Shakespeare's Othello is a play with a bounty of unique characters. One such character is the one for which the play is named after, Othello. In the play, Othello disintegrates rapidly from a respected, confident leader to a raging, homicidal murderer. Linguistic changes throughout the play attest to this demise.
In the opening scenes, Shakespeare portrays Othello as a noble character. When Brabantio, Desdemona’s father, seeks vengeance (for "stealing" his daughter) on Othello, Othello expresses his actions would "tongue out his [Brabantio's] complaints". His calmness against the verbal slander of Brabantio is shown and received. Throughout the remainder of this scene, Othello remains calm and noble. Moreover, he, rather humbly, tells the story of his relationship with Desdemona. Othello in no way flaunts the situation over Brabantio, but speaks modestly.
In the following act, Othello continues to maintain his calm demeanor. He even speaks poetically of seeing his "fair warrior" Desdemona. Continue on in this scene, and Cassio fails his military duties. Even though this hurts and offends Othello, he remains composed. Othello lovingly dismisses Cassio from service saying, "Cassio, I love thee; but never more be officer of mine". Othello continues with this calm demeanor until the Temptation scene in 3.3.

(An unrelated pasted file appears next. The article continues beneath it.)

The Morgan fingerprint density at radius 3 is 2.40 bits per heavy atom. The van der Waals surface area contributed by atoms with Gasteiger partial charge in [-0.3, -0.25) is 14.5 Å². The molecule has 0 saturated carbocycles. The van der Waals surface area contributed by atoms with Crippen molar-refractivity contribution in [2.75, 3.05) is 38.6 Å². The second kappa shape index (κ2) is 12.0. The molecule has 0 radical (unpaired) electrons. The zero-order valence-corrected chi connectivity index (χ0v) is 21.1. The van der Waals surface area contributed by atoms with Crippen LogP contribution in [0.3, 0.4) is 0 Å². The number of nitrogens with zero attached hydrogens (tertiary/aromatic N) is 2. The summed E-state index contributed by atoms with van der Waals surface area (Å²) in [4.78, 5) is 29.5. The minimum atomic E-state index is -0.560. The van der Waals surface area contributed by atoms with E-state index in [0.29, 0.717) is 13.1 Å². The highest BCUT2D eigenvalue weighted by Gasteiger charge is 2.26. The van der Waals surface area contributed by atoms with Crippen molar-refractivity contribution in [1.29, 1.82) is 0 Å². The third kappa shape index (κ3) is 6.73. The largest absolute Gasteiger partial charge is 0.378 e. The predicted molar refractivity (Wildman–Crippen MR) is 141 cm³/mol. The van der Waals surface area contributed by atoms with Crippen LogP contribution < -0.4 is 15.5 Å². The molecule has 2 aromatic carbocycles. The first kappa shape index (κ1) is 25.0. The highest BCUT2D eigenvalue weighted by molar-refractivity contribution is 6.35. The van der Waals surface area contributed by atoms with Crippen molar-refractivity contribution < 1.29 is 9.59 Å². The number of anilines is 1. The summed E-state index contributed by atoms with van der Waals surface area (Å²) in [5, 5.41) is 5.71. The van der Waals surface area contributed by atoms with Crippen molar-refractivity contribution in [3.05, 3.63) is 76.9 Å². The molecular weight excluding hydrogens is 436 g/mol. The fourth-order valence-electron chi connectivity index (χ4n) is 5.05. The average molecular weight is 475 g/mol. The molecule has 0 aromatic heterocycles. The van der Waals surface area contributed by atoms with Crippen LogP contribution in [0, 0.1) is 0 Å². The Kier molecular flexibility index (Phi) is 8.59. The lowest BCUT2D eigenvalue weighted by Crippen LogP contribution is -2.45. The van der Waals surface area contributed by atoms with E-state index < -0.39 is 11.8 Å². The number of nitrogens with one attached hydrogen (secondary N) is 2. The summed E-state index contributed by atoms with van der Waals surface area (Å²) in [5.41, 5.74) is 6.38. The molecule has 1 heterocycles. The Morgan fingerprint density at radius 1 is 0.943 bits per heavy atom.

Othello begins this scene in his previous manner but Iago's words joust him into a monstrous state. At first, he is still “chill” and is just beginning to doubt his wife's fidelity. He asks Iago to observe Desdemona's actions. Then Othello goes to his wife. Although he does seem ill, his speech does not show or express his change, but the next time Othello meets with Iago, Othello is a different character. He begins to use the animal imagery Iago had used throughout the play. Additionally, Othello calls Desdemona a "lewd minx". As the tale progresses, he begins using this animal imagery more and more.
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